Eskom’s forecasts ‘far too random’

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BR Eskom 2 (2) inlsa Eskom engineers instaling electricity lines. Photo supplied.

Recent electricity price hike proposals put to the National Energy Regulator of SA (Nersa) had been characterised by a “pick a number… any number” approach, which indicated that the regulator and Eskom were unable to forecast prices appropriately because of cost and financial management inefficiencies, a member of the National Planning Commission argued last week.

Eskom’s cost controls and financial management “have been less than optimal”, but the state-owned electricity monopoly needed to earn a profit and large electricity price increases over the past five years had been necessary, commission energy expert Anton Eberhard said.

Addressing the Cape Town Press Club in the wake of the Nersa hearings in the city on Eskom’s pricing proposal, Eberhard, who is a professor at the business school at UCT, said Eskom’s proposal of annual 16 percent hikes until 2018 had come under “unprecedented scrutiny… which is a good thing”.

However, large electricity price increases over the past five years had been necessary. The mistake prior to that was setting power prices below sustainable levels “especially the levels required to finance new generation capacity”.

More recently, increases amounted to “massive spikes”, which could have been avoided if price rises had been smooth over the years, he said.

One had to take into account inflation, but even in real terms prices were low “and went lower in the 1990s” as annual increases were below inflation, he said.

In 1990 a kilowatt-hour (kWh) of electricity had cost 8c. By 2007 the average price had risen to just less than 20c/kWh. Now, six years later, the average electricity selling price was 61c/kWh.

Eskom was proposing an increase in electricity prices to R1.28/kWh by 2018.

“Thus over the 10 years from 2007/08 electricity prices are projected by Eskom to increase by more than 600 percent in nominal terms,” he noted.

The “pick a number… any number” approach had characterised price determination proposals in the past few years. In 2007/08 the original Nersa determination was for a 5.9 percent increase. Eskom applied for a revision to 18.7 percent and the regulator approved 14.2 percent. Eskom then proposed a 60 percent hike and Nersa “eventually agreed” to 27.5 percent.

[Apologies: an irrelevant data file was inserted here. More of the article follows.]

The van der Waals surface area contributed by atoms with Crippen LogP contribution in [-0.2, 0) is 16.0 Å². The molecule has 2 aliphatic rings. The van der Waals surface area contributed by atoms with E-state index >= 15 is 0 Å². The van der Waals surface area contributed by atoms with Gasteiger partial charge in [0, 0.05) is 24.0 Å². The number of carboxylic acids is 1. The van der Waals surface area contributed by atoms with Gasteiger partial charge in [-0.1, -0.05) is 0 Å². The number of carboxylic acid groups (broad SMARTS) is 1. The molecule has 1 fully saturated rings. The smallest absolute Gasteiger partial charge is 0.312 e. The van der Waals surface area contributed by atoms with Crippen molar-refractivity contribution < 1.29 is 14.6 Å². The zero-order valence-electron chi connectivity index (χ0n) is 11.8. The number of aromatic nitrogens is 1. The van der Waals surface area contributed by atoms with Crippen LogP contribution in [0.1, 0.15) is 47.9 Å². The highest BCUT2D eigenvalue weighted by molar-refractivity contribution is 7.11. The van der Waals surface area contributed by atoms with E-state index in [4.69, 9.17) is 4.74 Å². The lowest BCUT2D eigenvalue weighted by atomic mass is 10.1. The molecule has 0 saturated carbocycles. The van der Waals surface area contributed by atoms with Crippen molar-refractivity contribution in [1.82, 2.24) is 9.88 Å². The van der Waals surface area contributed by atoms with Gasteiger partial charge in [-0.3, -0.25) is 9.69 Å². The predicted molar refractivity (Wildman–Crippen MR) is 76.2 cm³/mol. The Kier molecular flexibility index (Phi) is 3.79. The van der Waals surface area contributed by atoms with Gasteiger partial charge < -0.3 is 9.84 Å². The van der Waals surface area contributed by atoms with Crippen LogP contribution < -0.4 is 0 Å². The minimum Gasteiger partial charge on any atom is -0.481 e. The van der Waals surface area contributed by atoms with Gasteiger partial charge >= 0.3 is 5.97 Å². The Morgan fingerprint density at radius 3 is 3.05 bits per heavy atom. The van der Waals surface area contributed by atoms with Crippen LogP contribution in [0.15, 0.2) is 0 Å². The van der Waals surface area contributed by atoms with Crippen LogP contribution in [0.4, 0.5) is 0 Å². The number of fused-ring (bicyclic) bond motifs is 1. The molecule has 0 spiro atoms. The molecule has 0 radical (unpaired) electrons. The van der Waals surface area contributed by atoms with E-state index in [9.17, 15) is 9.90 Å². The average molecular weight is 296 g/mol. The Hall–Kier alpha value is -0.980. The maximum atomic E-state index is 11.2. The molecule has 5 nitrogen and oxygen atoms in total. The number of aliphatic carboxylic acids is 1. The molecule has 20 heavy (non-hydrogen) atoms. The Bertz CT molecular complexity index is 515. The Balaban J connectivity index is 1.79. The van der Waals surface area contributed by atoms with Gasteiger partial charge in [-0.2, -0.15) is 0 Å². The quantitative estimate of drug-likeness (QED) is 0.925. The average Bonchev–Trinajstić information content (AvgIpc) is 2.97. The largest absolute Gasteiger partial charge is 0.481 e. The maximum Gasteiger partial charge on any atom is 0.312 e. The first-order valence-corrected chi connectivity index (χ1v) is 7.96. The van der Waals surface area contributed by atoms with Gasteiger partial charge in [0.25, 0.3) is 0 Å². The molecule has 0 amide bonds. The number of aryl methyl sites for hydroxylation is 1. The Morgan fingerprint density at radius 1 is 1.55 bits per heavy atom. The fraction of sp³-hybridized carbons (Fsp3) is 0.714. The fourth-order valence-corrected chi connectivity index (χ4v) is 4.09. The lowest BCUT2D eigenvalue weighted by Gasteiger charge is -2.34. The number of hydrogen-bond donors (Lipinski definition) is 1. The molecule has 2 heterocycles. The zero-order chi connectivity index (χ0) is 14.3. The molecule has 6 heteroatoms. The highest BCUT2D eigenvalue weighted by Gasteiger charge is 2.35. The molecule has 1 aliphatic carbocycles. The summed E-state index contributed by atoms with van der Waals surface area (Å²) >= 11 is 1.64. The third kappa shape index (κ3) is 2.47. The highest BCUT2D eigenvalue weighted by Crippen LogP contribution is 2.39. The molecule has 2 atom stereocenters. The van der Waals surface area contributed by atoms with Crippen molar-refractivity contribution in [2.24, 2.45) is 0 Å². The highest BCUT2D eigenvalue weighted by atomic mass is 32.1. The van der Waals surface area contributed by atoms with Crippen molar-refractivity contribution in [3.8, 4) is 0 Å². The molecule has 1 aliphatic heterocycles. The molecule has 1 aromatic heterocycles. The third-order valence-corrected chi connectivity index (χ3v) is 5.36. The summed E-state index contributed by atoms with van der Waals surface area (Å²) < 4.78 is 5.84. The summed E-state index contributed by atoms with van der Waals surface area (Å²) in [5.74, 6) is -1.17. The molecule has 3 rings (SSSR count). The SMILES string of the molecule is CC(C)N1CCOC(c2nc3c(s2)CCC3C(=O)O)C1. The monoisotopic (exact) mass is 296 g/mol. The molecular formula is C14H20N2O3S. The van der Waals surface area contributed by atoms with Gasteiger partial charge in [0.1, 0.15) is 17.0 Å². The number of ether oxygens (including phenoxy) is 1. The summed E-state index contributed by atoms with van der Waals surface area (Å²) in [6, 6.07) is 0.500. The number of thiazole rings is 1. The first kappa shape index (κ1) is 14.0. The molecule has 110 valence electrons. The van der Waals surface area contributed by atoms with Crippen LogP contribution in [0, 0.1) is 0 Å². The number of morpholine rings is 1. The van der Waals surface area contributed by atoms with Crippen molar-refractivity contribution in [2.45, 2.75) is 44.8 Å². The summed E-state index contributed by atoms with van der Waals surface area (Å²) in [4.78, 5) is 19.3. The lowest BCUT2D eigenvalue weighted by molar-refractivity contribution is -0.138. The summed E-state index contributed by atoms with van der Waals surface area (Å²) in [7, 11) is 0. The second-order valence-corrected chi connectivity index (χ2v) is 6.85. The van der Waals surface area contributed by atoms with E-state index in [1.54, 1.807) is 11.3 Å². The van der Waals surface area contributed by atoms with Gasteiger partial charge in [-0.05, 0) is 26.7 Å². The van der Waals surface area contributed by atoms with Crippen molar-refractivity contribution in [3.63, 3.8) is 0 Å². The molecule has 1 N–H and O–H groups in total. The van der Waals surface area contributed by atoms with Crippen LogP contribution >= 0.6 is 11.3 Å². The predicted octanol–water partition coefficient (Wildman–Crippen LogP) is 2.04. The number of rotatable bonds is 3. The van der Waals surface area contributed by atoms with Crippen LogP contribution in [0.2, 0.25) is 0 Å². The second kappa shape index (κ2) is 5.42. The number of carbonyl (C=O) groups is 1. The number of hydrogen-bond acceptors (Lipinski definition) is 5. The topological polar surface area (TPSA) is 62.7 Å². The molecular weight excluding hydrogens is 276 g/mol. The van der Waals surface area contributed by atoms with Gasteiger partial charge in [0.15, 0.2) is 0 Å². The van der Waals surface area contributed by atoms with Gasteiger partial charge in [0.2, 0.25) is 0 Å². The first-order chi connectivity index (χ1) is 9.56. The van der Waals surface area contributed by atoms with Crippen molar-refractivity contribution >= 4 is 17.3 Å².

Last year, the third year of the multi-year price determination period, Eskom initially suggested 45 percent, but applied for 35 percent. The regulator agreed to 25 percent. Then Public Enterprises Minister Malusi Gigaba said it was too high and suggested 16 percent, with which the regulator agreed.

The lesson to be learnt was that “we need to smooth the electricity price over time, rather than follow [Eskom’s capital] investment cycle”.

The government needed to assist Nersa in crafting an acceptable price path over the medium term, one in which prices remained internationally competitive “while ensuring that Eskom can cover… costs plus meet its cost of capital over the long term”, Eberhard said.

He said there would be times when the government would need to provide “extra guarantees and even equity injections” and others “when it took returns out”, which it could put in a dedicated capital development fund.

Ways were also needed to strengthen the regulation of municipal top-up charges.

As envisaged in the Independent System And Market Operator Bill before Parliament, the country needed an operator that facilitated procurement from independent power producers against which Eskom’s costs could be benchmarked “as well as ensuring that Eskom power stations migrate to medium- to long-term contracts at fixed prices”.

Over time, portions of these contracts could be exposed to bids in an electricity market. Such a system would bring greater price and cost transparency and impose greater cost discipline on Eskom’s financial management.

 

Colen Garrow of Meganomics said Eberhard had a point about Eskom’s inability to carry out appropriate costing. When Eskom picked a figure of a 25 percent price hike and later tempered it to 16 percent, this in itself had a negative impact, he said.

It was evidence that the entity could not do its costing calculations efficiently. Market players already factored in the higher prices in many goods and services. “Many may have put up their prices already,” he warned, noting that this had a ripple effect throughout the economy.

He said fears of high prices that did not materialise were damaging to the economy.



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